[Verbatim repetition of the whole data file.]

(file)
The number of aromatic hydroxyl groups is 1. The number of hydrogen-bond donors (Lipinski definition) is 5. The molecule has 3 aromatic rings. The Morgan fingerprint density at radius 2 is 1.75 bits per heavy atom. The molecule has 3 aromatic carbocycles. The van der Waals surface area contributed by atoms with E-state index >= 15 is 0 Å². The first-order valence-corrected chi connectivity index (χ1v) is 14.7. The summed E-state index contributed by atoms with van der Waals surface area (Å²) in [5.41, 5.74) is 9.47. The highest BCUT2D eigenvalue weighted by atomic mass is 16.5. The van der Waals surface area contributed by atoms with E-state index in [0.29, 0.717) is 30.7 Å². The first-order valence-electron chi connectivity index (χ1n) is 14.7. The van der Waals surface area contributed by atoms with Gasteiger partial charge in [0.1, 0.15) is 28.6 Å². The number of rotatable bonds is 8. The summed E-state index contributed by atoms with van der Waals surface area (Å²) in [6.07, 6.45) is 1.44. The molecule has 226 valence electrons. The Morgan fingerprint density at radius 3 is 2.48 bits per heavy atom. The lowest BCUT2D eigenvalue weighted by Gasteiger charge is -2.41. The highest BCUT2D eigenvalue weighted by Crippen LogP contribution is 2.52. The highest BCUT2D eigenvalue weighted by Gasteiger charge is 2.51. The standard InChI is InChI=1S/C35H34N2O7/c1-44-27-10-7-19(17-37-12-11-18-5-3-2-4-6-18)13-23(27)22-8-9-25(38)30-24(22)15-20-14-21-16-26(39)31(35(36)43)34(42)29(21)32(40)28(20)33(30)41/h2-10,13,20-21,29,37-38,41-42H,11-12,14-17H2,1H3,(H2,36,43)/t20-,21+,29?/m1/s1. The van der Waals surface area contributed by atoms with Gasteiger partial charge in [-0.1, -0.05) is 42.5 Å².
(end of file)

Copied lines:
The number of aromatic hydroxyl groups is 1. The number of hydrogen-bond donors (Lipinski definition) is 5. The molecule has 3 aromatic rings. The Morgan fingerprint density at radius 2 is 1.75 bits per heavy atom. The molecule has 3 aromatic carbocycles. The van der Waals surface area contributed by atoms with E-state index >= 15 is 0 Å². The first-order valence-corrected chi connectivity index (χ1v) is 14.7. The summed E-state index contributed by atoms with van der Waals surface area (Å²) in [5.41, 5.74) is 9.47. The highest BCUT2D eigenvalue weighted by atomic mass is 16.5. The van der Waals surface area contributed by atoms with E-state index in [0.29, 0.717) is 30.7 Å². The first-order valence-electron chi connectivity index (χ1n) is 14.7. The van der Waals surface area contributed by atoms with Gasteiger partial charge in [0.1, 0.15) is 28.6 Å². The number of rotatable bonds is 8. The summed E-state index contributed by atoms with van der Waals surface area (Å²) in [6.07, 6.45) is 1.44. The molecule has 226 valence electrons. The Morgan fingerprint density at radius 3 is 2.48 bits per heavy atom. The lowest BCUT2D eigenvalue weighted by Gasteiger charge is -2.41. The highest BCUT2D eigenvalue weighted by Crippen LogP contribution is 2.52. The highest BCUT2D eigenvalue weighted by Gasteiger charge is 2.51. The standard InChI is InChI=1S/C35H34N2O7/c1-44-27-10-7-19(17-37-12-11-18-5-3-2-4-6-18)13-23(27)22-8-9-25(38)30-24(22)15-20-14-21-16-26(39)31(35(36)43)34(42)29(21)32(40)28(20)33(30)41/h2-10,13,20-21,29,37-38,41-42H,11-12,14-17H2,1H3,(H2,36,43)/t20-,21+,29?/m1/s1. The van der Waals surface area contributed by atoms with Gasteiger partial charge in [-0.1, -0.05) is 42.5 Å².